Winter camping in Texas’ Guadalupe Mountains


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Week of October 19-26, 1995

Weekend hikes near Chicago
Hiking in Maui’s Haleakala National Park
Mountain biking in the White Mountains
Winter camping in Texas’ Guadalupe Mountains
Moving a family to North Carolina
Finding good snowboard instructors in the Rockies

Winter camping in Texas’ Guadalupe Mountains
Q: I am planning a trip this December. I would like to camp and backpack at a national park. Is there a place where the temperature is warm this time of year? Thanks in advance.
Stephen Cohn
Philadelphia, PA

A: December brings chilly weather and snow to most national parks in the lower 48. Unless you can swing a trip to Hawaii’s Haleakala National Park or opt to forego hiking for canoeing in Florida’s Everglades, you may be hard-pressed to find do-able backpacking trips this late in the year. One not-so-cold option is Texas’s Guadalupe Mountains
National Park, about 110 miles south of El Paso. If you go, be prepared for daytime temperatures in the mid-fifties and nighttime lows in the mid-thirties. Located just off U.S. 62/180 at Guadalupe Pass in the Lone Star State’s far western corner, the park is just far enough off the beaten path to escape the RV-driving masses–especially during December. Once there, you’ll be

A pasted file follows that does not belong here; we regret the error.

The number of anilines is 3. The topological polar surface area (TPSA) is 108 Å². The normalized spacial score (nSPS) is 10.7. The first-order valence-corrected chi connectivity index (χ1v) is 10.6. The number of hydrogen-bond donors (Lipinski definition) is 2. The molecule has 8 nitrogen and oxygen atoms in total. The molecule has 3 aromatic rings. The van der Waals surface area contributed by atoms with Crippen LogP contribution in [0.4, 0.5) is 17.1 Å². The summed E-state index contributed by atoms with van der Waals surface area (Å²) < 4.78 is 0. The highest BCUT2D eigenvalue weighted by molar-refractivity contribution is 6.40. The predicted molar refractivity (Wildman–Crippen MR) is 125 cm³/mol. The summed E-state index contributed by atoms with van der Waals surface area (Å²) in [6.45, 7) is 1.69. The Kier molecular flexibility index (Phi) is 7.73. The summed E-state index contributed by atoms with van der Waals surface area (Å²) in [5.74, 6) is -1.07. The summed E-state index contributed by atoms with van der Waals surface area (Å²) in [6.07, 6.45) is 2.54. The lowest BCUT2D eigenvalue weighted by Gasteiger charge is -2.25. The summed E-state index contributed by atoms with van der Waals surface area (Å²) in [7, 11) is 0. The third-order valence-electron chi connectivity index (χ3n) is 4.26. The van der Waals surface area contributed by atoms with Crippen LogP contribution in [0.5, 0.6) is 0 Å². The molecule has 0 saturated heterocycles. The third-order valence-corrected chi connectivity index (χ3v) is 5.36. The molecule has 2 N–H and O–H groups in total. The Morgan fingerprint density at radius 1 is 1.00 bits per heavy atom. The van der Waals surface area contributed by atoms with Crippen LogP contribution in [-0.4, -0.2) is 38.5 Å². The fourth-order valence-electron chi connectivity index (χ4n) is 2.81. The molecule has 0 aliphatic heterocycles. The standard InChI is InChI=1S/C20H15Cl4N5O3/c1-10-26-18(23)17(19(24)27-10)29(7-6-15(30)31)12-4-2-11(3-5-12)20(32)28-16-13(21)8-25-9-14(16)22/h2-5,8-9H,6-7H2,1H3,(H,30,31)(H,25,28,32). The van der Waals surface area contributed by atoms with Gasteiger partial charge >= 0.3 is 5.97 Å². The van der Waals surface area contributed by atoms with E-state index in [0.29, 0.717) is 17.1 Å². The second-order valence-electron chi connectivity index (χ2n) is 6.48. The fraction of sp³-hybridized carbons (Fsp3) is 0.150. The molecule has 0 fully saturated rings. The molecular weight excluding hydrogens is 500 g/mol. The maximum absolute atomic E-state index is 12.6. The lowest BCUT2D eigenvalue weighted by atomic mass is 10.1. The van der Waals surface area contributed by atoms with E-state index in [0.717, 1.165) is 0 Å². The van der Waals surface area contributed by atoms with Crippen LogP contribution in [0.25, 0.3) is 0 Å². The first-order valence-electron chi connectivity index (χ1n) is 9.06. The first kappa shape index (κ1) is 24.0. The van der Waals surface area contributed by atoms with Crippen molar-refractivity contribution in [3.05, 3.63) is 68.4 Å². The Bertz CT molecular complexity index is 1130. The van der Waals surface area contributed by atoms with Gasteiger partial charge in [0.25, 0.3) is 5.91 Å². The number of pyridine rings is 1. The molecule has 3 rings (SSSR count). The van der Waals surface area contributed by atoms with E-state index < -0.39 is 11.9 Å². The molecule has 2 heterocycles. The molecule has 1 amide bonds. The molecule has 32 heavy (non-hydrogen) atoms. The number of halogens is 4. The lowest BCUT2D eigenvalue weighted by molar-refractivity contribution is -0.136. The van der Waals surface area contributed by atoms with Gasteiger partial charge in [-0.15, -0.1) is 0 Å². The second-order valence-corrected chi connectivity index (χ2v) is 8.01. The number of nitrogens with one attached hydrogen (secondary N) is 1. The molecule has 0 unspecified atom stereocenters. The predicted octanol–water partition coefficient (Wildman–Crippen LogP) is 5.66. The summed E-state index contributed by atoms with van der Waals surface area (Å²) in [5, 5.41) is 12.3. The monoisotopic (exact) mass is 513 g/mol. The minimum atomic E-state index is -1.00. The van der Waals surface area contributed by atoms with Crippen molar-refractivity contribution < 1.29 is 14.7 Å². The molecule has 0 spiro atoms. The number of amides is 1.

greeted by lush, steep-walled canyons and dry pinon and Douglas fir woodlands, not to mention the rugged high country of El Capitan and Guadalupe Peak. With more than 80 miles of hiking trails throughout the park’s mountainous backcountry, there’s no shortage of good multiday trips. Opt for a challenging three-day, one-way trek from Pine Springs Campground to McKittrick
Canyon. Unless you have extra time on your hands to retrace your steps, you’ll need to leave a car at the other end or arrange for a shuttle pick-up. Start at the Tejas Trail and hike in five miles to a Douglas fir forest at the amenity-free Pine Top Campground, one of the park’s ten backcountry camping areas (free permits are available at the Pine Springs visitor center). The
next day, take the Bush Mountain Trail to the summit of 8,631-foot Bush Mountain and out onto Blue Ridge, where forests give way to panoramic views of the flatlands below. From here, pick up the McKittrick Canyon Trail to your tent site at McKittrick Ridge Campground; the next morning, you’ll hike out 7.6 miles along a forested trail into McKittrick Canyon, a 3,000-foot,
five-mile long cleft in the limestone full of maples, walnuts, oaks, and the occasional black bear or bobcat. For more information on hiking trails, backcountry permits, and weather in December, contact the park headquarters at 915-828-3251 or check out “Parkland Incognito” in the Destinations section of
our August 1995 issue.

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